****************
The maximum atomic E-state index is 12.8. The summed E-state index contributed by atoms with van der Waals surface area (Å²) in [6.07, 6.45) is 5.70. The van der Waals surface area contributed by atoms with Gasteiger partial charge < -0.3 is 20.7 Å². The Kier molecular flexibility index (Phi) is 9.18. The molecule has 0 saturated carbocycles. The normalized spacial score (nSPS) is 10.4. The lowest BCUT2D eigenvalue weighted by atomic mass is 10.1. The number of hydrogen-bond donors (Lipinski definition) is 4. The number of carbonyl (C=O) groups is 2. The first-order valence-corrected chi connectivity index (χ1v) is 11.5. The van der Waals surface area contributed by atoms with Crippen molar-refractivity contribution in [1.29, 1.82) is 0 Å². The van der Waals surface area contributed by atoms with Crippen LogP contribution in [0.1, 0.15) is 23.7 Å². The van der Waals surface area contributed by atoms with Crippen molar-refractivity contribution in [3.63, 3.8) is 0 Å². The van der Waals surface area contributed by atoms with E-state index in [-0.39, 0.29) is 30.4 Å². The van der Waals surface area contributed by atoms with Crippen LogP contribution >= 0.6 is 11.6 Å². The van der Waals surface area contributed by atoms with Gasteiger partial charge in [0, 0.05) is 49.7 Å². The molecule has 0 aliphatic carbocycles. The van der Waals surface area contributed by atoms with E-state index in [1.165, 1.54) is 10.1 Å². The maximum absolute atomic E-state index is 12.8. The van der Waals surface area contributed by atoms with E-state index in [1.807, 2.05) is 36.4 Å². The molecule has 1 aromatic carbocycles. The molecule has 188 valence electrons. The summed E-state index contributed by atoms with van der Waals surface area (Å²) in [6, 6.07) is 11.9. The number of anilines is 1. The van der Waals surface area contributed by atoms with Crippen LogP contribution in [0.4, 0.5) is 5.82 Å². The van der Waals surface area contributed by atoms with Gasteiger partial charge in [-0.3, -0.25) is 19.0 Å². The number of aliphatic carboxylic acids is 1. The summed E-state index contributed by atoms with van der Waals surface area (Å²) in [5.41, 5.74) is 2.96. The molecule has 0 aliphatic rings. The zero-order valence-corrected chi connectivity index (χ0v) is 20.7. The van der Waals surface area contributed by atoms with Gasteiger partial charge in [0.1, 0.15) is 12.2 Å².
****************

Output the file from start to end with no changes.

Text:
The maximum atomic E-state index is 12.8. The summed E-state index contributed by atoms with van der Waals surface area (Å²) in [6.07, 6.45) is 5.70. The van der Waals surface area contributed by atoms with Gasteiger partial charge < -0.3 is 20.7 Å². The Kier molecular flexibility index (Phi) is 9.18. The molecule has 0 saturated carbocycles. The normalized spacial score (nSPS) is 10.4. The lowest BCUT2D eigenvalue weighted by atomic mass is 10.1. The number of hydrogen-bond donors (Lipinski definition) is 4. The number of carbonyl (C=O) groups is 2. The first-order valence-corrected chi connectivity index (χ1v) is 11.5. The van der Waals surface area contributed by atoms with Crippen molar-refractivity contribution in [1.29, 1.82) is 0 Å². The van der Waals surface area contributed by atoms with Crippen LogP contribution in [0.1, 0.15) is 23.7 Å². The van der Waals surface area contributed by atoms with Crippen molar-refractivity contribution in [3.63, 3.8) is 0 Å². The van der Waals surface area contributed by atoms with E-state index in [-0.39, 0.29) is 30.4 Å². The van der Waals surface area contributed by atoms with Crippen LogP contribution >= 0.6 is 11.6 Å². The van der Waals surface area contributed by atoms with Gasteiger partial charge in [0, 0.05) is 49.7 Å². The molecule has 0 aliphatic carbocycles. The van der Waals surface area contributed by atoms with E-state index in [1.165, 1.54) is 10.1 Å². The maximum absolute atomic E-state index is 12.8. The van der Waals surface area contributed by atoms with E-state index in [1.807, 2.05) is 36.4 Å². The molecule has 1 aromatic carbocycles. The molecule has 188 valence electrons. The summed E-state index contributed by atoms with van der Waals surface area (Å²) in [6, 6.07) is 11.9. The number of anilines is 1. The van der Waals surface area contributed by atoms with Crippen LogP contribution in [0.4, 0.5) is 5.82 Å². The van der Waals surface area contributed by atoms with Gasteiger partial charge in [-0.3, -0.25) is 19.0 Å². The number of aliphatic carboxylic acids is 1. The summed E-state index contributed by atoms with van der Waals surface area (Å²) in [5.41, 5.74) is 2.96. The molecule has 0 aliphatic rings. The zero-order valence-corrected chi connectivity index (χ0v) is 20.7. The van der Waals surface area contributed by atoms with Gasteiger partial charge in [0.1, 0.15) is 12.2 Å².